Epileptogenicity of Focal Malformations Due to Abnormal Cortical Development: Direct Electrocorticographic–Histopathologic Correlations


Address correspondence and reprint requests to Dr. I. M. Najm at Section of Epilepsy, 9500 Euclid Avenue, S51, Cleveland, OH 44195, U.S.A. E-mail: najm@ccf.org


Summary:  Purpose: Malformations due to abnormal cortical development (MCDs) are common pathologic substrates of medically intractable epilepsy. The in situ epileptogenicity of these lesions as well as its relation to histopathologic changes remains unknown. The purpose of this study was to correlate the cellular patterns of MCDs with the expression of focal cortical epileptogenicity as assessed by direct extraoperative electrocorticographic (ECoG) recordings by using subdural grids.

Methods: Fifteen patients with drug-resistant focal epilepsy due to pathologically confirmed MCD who underwent subdural electrode placement for extraoperative seizure localization and cortical mapping between 1997 and 2000 were included in the study. Areas of interictal spiking and ictal-onset patterns were identified and separated during surgery for further pathologic characterization (cellular and architectural). Three pathologic groups were identified: type I; architectural disorganization with/without giant neurons, type IIA; architectural disorganization with dysmorphic neurons, and type IIB; architectural disorganization, dysmorphic neurons, and balloon cells (BCs). The focal histopathologic subtypes of MCDs in cortical tissue resected were then retrospectively correlated with in situ extraoperative ECoG patterns.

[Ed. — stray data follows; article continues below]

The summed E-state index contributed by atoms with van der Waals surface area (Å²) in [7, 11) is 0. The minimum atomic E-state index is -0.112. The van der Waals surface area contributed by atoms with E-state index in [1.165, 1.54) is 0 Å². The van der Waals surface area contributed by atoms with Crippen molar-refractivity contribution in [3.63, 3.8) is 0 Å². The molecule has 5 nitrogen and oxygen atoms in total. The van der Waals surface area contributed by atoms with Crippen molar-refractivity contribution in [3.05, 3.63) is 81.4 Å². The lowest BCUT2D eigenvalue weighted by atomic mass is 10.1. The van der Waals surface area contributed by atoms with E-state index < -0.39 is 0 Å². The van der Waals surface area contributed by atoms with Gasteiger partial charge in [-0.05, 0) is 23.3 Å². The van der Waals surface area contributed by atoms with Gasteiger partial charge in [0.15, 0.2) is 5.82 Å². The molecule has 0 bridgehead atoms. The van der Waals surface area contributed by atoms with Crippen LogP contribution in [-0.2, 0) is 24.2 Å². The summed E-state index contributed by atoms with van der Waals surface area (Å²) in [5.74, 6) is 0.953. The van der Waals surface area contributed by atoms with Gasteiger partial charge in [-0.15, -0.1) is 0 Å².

Results: Cortical areas with histopathologic subtype IIA showed significantly higher numbers of slow repetitive spike pattern in comparison with histopathologic type I (p = 0.007) and normal pathology (p = 0.002). The ictal onset came mainly from cortical areas with histopathologic type IIA (nine of 15 patients). None of the seizures originated from neocortical areas that showed BC-containing MCD (type IIB).

Conclusions: This study shows that areas containing BCs are less epileptogenic than are closely located dysplastic regions. These results suggest a possible protective effect of BCs or a severe disruption in the neuronal networks in BCs containing dysplastic lesions. Further studies are needed to elucidate the nature and the potential role(s) of balloon cells in MCD-induced epileptogenicity.